Keisling appears to have forwarded a more widely circulated email from Joe Angione, a Florida-based conservative blogger. Angione prefaces the rumor by saying it has not been confirmed but likewise notes it has not been denied. Angione also writes that people need to work to prevent the rumor from becoming reality.
The conspiracy theory started with an article written by Doug Hammon and posted on CanadaFreePress.com, which he said arose from conversations he had with an informant within the Department of Homeland Security.
The Constitution Party of Florida posted the same Angione story on their website this week. Party chairman Mark Pilling wrote a note saying that he believes some sort of unrest will occur this year.
Janet Moore, one of the recipients of Keisling’s email, said she called the lawmaker Tuesday morning to express her disagreement with his decision to send the email. Moore, who lives in an adjoining legislative district in rural Tennessee, told HuffPost that Keisling told her that the rumor was “pretty ridiculous, isn’t it?”
When she asked Keisling why he sent the email, if he found it ridiculous, she said that Keisling told her, “I wouldn’t put anything past anybody.”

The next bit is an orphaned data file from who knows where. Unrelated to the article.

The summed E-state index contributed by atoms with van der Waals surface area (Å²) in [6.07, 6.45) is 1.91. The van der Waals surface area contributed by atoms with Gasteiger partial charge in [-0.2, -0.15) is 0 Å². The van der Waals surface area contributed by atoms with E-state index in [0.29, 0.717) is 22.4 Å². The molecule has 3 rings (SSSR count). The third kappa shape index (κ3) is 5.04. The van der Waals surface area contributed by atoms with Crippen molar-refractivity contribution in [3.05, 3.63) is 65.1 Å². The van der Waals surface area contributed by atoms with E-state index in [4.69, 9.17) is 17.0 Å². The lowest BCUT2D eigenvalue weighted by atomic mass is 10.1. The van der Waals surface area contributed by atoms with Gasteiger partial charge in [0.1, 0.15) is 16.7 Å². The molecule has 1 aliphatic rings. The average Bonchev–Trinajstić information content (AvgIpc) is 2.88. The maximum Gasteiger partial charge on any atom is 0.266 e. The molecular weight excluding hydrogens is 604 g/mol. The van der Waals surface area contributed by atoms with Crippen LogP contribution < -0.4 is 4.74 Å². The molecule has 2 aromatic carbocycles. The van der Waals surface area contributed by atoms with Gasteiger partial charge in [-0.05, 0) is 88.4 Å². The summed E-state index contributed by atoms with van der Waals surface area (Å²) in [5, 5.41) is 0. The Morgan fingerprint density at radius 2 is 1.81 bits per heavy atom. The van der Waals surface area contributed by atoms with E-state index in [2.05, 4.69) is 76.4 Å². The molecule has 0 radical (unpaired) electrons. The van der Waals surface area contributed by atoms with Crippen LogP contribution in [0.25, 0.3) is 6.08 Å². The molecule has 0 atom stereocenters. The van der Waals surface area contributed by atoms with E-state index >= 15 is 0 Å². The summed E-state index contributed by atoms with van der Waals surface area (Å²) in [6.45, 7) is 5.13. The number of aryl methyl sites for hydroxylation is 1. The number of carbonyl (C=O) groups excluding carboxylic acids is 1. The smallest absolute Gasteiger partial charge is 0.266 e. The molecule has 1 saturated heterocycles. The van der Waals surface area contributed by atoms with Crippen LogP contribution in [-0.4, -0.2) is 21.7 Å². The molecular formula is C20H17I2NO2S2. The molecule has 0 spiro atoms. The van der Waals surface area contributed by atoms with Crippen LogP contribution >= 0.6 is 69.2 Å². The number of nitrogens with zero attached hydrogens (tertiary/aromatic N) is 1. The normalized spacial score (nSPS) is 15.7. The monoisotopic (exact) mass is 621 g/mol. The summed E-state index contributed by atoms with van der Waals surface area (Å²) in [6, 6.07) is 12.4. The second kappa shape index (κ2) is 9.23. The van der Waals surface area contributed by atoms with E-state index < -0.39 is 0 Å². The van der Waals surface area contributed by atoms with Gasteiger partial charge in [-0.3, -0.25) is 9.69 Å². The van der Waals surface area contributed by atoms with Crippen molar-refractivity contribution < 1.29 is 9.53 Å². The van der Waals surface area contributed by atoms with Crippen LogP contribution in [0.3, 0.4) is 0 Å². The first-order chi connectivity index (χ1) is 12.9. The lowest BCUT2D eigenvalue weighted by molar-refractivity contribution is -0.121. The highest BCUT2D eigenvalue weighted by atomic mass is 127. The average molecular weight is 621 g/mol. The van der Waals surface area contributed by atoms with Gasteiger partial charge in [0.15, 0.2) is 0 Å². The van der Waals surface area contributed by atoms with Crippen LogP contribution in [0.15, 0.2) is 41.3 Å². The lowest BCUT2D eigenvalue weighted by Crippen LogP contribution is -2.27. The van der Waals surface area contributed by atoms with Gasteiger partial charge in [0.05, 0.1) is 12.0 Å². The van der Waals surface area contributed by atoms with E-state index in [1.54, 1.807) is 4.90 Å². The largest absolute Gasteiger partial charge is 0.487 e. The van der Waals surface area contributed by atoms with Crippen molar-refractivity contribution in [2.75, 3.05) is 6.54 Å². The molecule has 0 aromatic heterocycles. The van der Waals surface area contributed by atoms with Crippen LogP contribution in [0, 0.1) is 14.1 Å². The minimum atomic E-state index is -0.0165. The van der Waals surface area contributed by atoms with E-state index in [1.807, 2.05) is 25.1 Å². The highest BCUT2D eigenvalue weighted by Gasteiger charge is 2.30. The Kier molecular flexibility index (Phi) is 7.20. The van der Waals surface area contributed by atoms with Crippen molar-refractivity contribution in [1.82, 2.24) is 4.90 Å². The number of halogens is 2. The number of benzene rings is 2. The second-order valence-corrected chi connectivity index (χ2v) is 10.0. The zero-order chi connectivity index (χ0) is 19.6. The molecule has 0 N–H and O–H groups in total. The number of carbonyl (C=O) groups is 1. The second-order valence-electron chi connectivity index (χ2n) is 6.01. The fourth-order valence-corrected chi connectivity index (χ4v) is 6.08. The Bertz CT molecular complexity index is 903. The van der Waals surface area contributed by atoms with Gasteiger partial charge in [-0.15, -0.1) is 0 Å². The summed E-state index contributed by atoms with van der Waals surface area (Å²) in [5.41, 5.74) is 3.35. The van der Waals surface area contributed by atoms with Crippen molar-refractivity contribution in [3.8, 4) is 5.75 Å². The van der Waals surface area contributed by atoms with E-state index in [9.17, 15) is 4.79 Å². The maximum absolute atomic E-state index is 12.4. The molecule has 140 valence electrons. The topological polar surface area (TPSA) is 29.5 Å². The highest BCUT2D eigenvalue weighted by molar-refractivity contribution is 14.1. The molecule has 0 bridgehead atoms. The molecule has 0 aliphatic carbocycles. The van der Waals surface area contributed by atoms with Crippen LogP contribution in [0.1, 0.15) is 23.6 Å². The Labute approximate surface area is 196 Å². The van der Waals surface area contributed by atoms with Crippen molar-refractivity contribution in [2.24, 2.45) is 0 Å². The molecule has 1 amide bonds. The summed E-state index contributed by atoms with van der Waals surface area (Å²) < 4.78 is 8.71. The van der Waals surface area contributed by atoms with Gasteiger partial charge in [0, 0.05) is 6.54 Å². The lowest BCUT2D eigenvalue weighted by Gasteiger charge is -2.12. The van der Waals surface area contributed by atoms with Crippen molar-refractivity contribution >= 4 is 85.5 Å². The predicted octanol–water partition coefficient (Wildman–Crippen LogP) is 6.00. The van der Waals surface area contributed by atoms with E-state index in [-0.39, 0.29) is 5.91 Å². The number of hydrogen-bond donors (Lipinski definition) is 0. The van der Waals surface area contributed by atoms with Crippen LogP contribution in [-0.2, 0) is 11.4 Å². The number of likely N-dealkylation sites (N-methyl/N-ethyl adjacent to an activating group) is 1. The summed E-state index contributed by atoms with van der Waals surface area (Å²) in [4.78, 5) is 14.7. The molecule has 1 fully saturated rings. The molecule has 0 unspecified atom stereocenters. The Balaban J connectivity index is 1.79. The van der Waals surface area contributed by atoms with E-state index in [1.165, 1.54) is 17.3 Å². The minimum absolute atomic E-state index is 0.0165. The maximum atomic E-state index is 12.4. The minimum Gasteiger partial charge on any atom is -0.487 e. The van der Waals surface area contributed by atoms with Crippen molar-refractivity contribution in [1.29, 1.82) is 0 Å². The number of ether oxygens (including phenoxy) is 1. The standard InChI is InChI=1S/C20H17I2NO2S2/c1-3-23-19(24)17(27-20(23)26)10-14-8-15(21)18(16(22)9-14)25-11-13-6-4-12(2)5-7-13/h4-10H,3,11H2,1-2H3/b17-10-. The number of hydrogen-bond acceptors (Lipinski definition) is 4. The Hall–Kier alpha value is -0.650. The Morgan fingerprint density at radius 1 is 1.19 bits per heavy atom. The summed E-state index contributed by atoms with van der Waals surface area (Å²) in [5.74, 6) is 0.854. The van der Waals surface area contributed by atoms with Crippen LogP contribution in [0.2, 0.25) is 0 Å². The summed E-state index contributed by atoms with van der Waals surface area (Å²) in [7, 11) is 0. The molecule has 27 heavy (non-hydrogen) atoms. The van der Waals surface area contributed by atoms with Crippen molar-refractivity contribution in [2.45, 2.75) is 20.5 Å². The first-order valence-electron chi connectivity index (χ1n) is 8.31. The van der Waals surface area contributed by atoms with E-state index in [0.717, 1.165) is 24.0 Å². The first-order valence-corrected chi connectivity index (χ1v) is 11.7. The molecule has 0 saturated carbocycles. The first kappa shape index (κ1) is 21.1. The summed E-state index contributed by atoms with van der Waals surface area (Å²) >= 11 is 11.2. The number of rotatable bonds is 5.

Pretty damned irresponsible. I figure that if there is any unrest, it will come from people who are not allowed to vote because of Republicans voter suppression efforts.
Tennessee multimillionaire Andy Miller has been warning for years about the lurking threat he says Sharia law poses to America. But this summer, his anti-Islam campaign has become the main act of a riveting Middle Tennessee congressional race, as Miller has pumped hundreds of thousands of dollars into a pair of super PACs aiming to take out GOP freshman Rep. Diane Black in her Thursday primary.
Black’s sin, according to Miller, is not taking the danger of Islam seriously enough. And he has found an ideological soul mate in Lou Ann Zelenik, a tea party activist and former construction company executive who lost to Black in 2010 by a mere 283 votes.
Ten Republican-controlled state legislatures have voted to defund Planned Parenthood since the 2010 midterm elections, but the clinics affected by the cuts will not have to shut their doors any time soon. The Obama administration so far has awarded hefty new federal family planning grants to Planned Parenthood clinics in three states that have cut the providers’ funding: New Jersey, Tennessee and North Carolina.